Twelve thoughts on Brexit

We are at half-time in the Article 50 process leading to Brexit. The departure of the UK from the European Union is now exactly 12 months away. This is the right moment to take stock and list a few backward- and forward-looking thoughts. In this policy brief, Henrik Enderlein opts for straight talk. Here are his twelve key points on Brexit.

1. When the UK voted leave, many said the EU would be weakened. Today it is clear that the contrary is true: it’s the UK not the EU that has been weakened by Brexit.

2. Whatever people say, it would have been possible for Britain to change its mind about Brexit. Many political decisions, even after referenda, have been reversed in many countries. What is striking in the Brexit case is that even the many remainers in the UK (especially those in government) have adopted a peculiar political stance mixing fatalism with short-sighted national pride. Why can’t a nation say it has been wrong?

3. There has been a major time inconsistency in the UK’s political system since the referendum. Theresa May has been fighting for her short-term political survival from the day she was appointed Prime Minister. This could be the reason why she has focused so much on tactical moves. For UK citizens, a government thinking clearly and strategically about which Brexit-type responded best to citizens’ concerns and about the long-term economic consequences triggered by this decision would have been much better.

4. In the debate about why Britain voted leave, there is too little focus on David Cameron and his share of responsibility. Cameron had been playing with eurosceptic fire for far too long. And the idea to call a referendum was politically foolish, given the uncertainties about what a Brexit decision would actually imply. We will never know which type of Brexit British people actually voted for. The complexities that have become apparent since June 2016 show clearly that this was not a matter for a binary ‘yes’ or ‘no’ vote.

5. The Article 50 process has been so difficult because there still seems to be a key misunderstanding in the UK that this is a negotiation on equal footing, with give-and-takes on both sides. It is not. As Pascal Lamy once rightly put it: it’s a process of limiting damage for both sides. And damage is clearly going to be bigger on the UK side.

6. The EU has shown remarkable unity in the process so far. Remember when everyone said the UK would manage to divide the continent in the Brexit negotiations? They were wrong. Michel Barnier and his team have done an excellent job for the EU. Barnier’s negotiation strategy has been much clearer than the one of the UK. And so far, the UK had to eventually align with Barnier’s positions on basically all points.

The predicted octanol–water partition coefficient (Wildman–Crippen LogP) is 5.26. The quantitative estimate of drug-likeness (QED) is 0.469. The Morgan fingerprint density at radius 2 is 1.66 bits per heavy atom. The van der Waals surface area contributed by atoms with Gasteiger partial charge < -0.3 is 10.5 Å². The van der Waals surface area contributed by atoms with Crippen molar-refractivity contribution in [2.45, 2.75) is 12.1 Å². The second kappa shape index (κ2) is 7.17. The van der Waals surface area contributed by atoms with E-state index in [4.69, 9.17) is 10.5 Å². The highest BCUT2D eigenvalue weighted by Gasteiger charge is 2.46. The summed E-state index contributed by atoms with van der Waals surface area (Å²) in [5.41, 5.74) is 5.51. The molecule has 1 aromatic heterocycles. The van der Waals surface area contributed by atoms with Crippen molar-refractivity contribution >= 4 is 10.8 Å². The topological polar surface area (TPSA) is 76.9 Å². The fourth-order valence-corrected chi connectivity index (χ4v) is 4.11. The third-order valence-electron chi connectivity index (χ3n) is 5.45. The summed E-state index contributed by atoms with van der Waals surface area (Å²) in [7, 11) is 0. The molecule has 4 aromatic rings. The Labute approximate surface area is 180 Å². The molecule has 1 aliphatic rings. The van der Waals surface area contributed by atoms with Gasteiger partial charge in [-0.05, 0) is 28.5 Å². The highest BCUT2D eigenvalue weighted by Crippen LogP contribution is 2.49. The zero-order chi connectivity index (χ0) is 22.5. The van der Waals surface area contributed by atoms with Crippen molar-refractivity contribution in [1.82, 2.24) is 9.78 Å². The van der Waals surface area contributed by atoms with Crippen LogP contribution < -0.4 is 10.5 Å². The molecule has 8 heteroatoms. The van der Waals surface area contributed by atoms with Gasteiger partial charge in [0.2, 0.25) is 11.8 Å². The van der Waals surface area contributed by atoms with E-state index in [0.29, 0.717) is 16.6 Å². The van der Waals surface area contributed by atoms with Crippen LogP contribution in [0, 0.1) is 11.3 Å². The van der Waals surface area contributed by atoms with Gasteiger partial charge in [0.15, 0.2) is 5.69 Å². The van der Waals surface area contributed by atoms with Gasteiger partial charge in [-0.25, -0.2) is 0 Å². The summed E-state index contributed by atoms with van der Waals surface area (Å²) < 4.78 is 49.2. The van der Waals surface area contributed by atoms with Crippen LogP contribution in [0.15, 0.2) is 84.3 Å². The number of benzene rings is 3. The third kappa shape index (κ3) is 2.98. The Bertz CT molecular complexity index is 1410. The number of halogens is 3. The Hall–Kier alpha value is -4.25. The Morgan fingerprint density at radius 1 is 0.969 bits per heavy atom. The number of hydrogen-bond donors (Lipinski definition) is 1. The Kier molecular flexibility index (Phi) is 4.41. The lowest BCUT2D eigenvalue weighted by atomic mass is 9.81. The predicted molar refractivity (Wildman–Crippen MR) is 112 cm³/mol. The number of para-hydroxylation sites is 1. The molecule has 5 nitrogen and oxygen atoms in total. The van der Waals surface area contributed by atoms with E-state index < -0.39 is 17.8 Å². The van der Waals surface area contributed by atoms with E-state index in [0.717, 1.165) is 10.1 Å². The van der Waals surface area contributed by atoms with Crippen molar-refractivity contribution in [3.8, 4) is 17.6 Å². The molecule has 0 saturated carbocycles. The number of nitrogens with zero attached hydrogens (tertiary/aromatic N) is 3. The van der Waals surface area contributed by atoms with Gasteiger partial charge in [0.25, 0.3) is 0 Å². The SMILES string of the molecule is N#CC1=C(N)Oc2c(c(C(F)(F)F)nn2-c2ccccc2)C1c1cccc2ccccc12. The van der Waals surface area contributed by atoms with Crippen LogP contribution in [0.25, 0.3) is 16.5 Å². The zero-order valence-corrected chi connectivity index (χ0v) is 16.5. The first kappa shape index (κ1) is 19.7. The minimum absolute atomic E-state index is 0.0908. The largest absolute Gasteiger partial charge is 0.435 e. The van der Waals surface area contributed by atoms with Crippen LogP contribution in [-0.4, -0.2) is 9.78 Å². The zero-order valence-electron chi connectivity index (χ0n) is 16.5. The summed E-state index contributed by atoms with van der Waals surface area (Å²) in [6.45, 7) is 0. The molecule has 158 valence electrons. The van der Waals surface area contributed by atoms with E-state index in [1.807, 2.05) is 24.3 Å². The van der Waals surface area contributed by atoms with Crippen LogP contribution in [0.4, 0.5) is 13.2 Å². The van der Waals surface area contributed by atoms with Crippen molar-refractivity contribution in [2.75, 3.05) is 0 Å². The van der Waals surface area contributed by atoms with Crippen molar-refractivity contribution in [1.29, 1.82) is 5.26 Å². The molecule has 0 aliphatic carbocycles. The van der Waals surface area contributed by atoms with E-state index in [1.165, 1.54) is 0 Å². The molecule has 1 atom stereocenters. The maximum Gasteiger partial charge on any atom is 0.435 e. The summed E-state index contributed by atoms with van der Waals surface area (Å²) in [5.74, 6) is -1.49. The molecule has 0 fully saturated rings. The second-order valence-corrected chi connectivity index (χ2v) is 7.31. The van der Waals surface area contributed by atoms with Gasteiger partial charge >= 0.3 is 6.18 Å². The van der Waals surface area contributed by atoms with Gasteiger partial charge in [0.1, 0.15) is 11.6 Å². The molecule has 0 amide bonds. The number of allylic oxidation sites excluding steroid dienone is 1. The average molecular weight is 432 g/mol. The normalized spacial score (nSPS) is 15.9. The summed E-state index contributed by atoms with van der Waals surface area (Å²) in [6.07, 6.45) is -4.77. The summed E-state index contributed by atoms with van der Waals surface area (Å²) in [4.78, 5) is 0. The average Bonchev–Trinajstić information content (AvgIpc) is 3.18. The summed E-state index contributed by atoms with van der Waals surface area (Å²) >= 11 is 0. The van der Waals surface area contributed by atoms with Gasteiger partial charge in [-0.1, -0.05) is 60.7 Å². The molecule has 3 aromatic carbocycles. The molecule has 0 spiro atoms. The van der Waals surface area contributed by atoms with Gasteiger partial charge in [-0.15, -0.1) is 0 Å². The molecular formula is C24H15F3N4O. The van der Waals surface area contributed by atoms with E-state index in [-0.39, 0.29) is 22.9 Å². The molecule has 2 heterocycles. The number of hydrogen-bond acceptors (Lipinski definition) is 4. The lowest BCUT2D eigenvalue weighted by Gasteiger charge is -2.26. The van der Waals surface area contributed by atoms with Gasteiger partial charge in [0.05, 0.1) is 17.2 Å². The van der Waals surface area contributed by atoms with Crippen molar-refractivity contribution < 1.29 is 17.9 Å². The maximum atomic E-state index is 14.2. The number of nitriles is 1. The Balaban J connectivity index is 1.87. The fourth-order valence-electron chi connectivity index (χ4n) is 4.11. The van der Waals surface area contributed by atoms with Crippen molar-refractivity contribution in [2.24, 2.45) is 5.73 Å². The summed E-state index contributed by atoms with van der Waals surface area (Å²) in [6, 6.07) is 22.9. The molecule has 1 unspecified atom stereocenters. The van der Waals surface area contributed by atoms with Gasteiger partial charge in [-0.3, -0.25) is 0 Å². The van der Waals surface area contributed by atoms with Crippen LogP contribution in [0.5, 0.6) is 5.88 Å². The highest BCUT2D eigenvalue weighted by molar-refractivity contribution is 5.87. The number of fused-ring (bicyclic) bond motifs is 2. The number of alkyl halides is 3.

7. In the UK, the opportunity costs of focusing so much on Brexit will be very high. Which country can afford concentrating the largest part of its political and administrative capacities on a single policy issue for 3 years (and probably beyond)?

8. The Article 50 separation phase of two years is too short given the complex negotiations involved in the future relationship. All that can be done in 2 years is to agree on the divorce settlement and a solid transition context. This means Britain will have to leave the EU with almost no certainty about the type of long-term economic relation between UK and EU.

9. There is scope for a ‘bespoke’ UK-EU trade agreement, but the complexities are incredibly high (think Ireland, think trade with third countries, think role of ECJ). The EU and the UK should try to define a new category of economic partnership that would be more than the free-trade agreement with Canada, but less than full single-market membership. What’s problematic is that we can define such a partnership in highly abstract terms, but not fill it with substance. Doing so means solving all the nitty-gritty questions. For comparison: Other trade deals that were less complex took around 3-5 years from the start of formal negotiations to final adoption. Any EU-UK trade deal before 2021 is thus highly ambitious, to say the least.

10. It is not unlikely that the Norway-style transition phase will stay in place for a long time. This ‘BRINO’ scenario (‘Brexit-In-Name-Only’) would be economically rational for the UK, but obviously raise political questions among the Brexiteers. That being said, political assessments can change quite rapidly, especially when the template of the end result for the UK of the trade discussion will appear in full clarity.

11. The Brexit process shows that there is a fundamental economic contradiction in the populist promise to “take back control”. Disconnecting an economy from its main trading partners implies abandoning degrees of freedom, not increasing them. European integration is a meaningful and largely successful attempt to build a political bridge between the nation state and economic globalization. Participation in the EU means more political control, not less.

12. Things would be so much easier if Britain stayed. Perhaps there is a reason scrambled eggs never got unscrambled. Even if it was possible, it is too complex. And the ultimate utility is low.

Image: CC Dunk, source: flickr.com